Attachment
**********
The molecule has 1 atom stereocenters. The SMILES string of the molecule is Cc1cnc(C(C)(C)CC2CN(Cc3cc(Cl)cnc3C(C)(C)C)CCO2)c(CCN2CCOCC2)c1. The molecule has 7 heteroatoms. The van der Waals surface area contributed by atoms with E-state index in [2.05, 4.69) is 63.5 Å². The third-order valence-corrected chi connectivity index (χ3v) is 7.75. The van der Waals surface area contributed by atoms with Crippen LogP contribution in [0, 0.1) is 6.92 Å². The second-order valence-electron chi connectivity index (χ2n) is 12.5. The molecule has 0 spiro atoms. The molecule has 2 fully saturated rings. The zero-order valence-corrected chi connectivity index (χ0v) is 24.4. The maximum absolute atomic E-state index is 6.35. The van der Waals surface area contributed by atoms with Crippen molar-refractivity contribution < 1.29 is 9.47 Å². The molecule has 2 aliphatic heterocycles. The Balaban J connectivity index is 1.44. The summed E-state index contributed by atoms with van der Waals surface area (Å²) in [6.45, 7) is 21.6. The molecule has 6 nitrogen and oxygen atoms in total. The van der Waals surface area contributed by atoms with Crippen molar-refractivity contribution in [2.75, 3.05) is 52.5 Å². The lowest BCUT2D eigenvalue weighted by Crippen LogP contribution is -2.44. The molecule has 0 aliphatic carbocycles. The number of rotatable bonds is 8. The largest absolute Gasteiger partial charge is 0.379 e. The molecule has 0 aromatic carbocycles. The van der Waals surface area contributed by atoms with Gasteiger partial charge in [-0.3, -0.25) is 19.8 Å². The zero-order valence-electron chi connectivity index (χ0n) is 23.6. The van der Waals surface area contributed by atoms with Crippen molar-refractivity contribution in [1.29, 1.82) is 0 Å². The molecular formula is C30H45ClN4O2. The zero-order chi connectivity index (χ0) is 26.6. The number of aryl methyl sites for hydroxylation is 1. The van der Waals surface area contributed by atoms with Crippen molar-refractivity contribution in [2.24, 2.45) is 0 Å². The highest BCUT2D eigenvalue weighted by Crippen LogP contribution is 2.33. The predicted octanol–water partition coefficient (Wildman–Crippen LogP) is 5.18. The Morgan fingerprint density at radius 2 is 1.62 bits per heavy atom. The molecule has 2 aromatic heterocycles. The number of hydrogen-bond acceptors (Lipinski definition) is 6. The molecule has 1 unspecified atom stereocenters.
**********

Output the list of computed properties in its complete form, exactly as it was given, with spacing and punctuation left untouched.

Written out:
The molecule has 1 atom stereocenters. The SMILES string of the molecule is Cc1cnc(C(C)(C)CC2CN(Cc3cc(Cl)cnc3C(C)(C)C)CCO2)c(CCN2CCOCC2)c1. The molecule has 7 heteroatoms. The van der Waals surface area contributed by atoms with E-state index in [2.05, 4.69) is 63.5 Å². The third-order valence-corrected chi connectivity index (χ3v) is 7.75. The van der Waals surface area contributed by atoms with Crippen LogP contribution in [0, 0.1) is 6.92 Å². The second-order valence-electron chi connectivity index (χ2n) is 12.5. The molecule has 0 spiro atoms. The molecule has 2 fully saturated rings. The zero-order valence-corrected chi connectivity index (χ0v) is 24.4. The maximum absolute atomic E-state index is 6.35. The van der Waals surface area contributed by atoms with Crippen molar-refractivity contribution < 1.29 is 9.47 Å². The molecule has 2 aliphatic heterocycles. The Balaban J connectivity index is 1.44. The summed E-state index contributed by atoms with van der Waals surface area (Å²) in [6.45, 7) is 21.6. The molecule has 6 nitrogen and oxygen atoms in total. The van der Waals surface area contributed by atoms with Crippen molar-refractivity contribution in [2.75, 3.05) is 52.5 Å². The lowest BCUT2D eigenvalue weighted by Crippen LogP contribution is -2.44. The molecule has 0 aliphatic carbocycles. The number of rotatable bonds is 8. The largest absolute Gasteiger partial charge is 0.379 e. The molecule has 0 aromatic carbocycles. The van der Waals surface area contributed by atoms with Gasteiger partial charge in [-0.3, -0.25) is 19.8 Å². The zero-order valence-electron chi connectivity index (χ0n) is 23.6. The van der Waals surface area contributed by atoms with Crippen molar-refractivity contribution in [1.29, 1.82) is 0 Å². The molecular formula is C30H45ClN4O2. The zero-order chi connectivity index (χ0) is 26.6. The number of aryl methyl sites for hydroxylation is 1. The van der Waals surface area contributed by atoms with Crippen molar-refractivity contribution in [2.24, 2.45) is 0 Å². The highest BCUT2D eigenvalue weighted by Crippen LogP contribution is 2.33. The predicted octanol–water partition coefficient (Wildman–Crippen LogP) is 5.18. The Morgan fingerprint density at radius 2 is 1.62 bits per heavy atom. The molecule has 2 aromatic heterocycles. The number of hydrogen-bond acceptors (Lipinski definition) is 6. The molecule has 1 unspecified atom stereocenters.